Well, it’s wrestling season and my youngest is crazy, so I have to share another sport/mom moment. Let me just preface this by saying it’s really hard for me to watch my children wrestle. There’s always an anxiousness that grips my muscles every time they go out on the mat. I often feel like I’ve been in a car accident when I slip into bed after a tournament. Always stuck in the bleachers, I can’t help but yell the few moves I do know. I’m the mom—I want to help them succeed. And this is really the only thing I can do for them. Well, my ungrateful little redhead didn’t see it that way this last weekend.

He tore through the tournament, beating the first three opponents he faced off against with ease. Then we come to number four. This one’s fairly matched in technic and strength with my son. It’s a tight match, so my yelling increases. It’s not like a make a conscious choice—it’s a gut reaction to the building stress inside me.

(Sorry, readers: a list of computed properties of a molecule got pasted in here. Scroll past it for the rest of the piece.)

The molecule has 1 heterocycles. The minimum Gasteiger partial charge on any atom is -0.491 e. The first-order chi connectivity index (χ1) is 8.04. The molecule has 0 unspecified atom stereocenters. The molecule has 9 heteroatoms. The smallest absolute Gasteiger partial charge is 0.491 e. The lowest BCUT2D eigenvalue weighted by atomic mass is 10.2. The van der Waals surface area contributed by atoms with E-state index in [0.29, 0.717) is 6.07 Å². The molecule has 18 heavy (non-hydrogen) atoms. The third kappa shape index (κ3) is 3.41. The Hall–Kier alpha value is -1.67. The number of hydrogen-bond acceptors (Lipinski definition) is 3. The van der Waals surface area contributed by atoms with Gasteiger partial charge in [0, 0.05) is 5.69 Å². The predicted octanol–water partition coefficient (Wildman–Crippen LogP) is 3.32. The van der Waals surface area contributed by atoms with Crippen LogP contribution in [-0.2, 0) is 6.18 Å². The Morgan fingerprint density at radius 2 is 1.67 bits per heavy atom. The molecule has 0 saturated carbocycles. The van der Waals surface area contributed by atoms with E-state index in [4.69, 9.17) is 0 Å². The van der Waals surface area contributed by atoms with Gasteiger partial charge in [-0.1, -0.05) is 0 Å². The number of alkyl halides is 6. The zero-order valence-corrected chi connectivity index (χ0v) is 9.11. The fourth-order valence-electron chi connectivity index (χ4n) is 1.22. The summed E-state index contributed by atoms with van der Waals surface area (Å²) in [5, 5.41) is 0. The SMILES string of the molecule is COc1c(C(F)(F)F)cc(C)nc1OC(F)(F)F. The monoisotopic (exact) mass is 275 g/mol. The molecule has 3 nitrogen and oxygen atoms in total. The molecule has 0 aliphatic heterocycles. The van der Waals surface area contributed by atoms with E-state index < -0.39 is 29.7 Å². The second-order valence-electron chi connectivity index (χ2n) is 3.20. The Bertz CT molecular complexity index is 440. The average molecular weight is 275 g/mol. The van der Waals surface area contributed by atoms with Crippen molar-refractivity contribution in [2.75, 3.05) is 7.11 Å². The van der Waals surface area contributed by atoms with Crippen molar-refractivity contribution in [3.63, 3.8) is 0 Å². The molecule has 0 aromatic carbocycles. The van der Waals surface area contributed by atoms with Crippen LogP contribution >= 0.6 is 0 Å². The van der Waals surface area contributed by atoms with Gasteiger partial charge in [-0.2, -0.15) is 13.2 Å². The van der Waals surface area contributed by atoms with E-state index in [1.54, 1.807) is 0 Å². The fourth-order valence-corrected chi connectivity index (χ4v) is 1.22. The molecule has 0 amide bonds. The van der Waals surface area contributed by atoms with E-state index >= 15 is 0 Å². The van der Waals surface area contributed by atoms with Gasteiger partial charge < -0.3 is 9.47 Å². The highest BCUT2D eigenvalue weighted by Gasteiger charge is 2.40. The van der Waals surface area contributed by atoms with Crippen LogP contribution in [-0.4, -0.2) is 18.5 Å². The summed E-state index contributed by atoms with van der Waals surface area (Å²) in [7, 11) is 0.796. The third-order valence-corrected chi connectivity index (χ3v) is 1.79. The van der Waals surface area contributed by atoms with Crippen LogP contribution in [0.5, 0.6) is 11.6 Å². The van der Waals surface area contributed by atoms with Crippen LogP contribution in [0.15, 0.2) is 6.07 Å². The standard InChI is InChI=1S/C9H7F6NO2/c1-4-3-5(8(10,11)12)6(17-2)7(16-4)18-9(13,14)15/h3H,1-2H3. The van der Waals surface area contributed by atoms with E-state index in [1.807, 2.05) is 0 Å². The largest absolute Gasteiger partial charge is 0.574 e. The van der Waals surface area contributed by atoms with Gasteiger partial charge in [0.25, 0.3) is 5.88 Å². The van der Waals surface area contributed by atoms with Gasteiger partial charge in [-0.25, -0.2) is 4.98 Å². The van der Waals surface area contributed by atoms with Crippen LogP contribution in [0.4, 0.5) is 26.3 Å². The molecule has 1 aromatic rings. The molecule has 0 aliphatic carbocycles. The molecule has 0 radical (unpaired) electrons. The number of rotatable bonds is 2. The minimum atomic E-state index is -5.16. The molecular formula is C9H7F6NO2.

My son, in the middle of a move looks up at me and yells, “Be quiet.”

“Don’t talk to your mother like that,” says Dad, who is coaching mat side.

This back and forth between my son and husband goes on for most of the third period. At one point my son gets rolled and yet he keeps talking to my husband about how I’m distracting. I’m distracting? How in the world are you wrestling and talking at the same time?

That little booger ends up winning by points anyway. His antics left everyone in the crowd around me laughing. I was not amused. So much for karma showing my son how powerful a cheering mom is.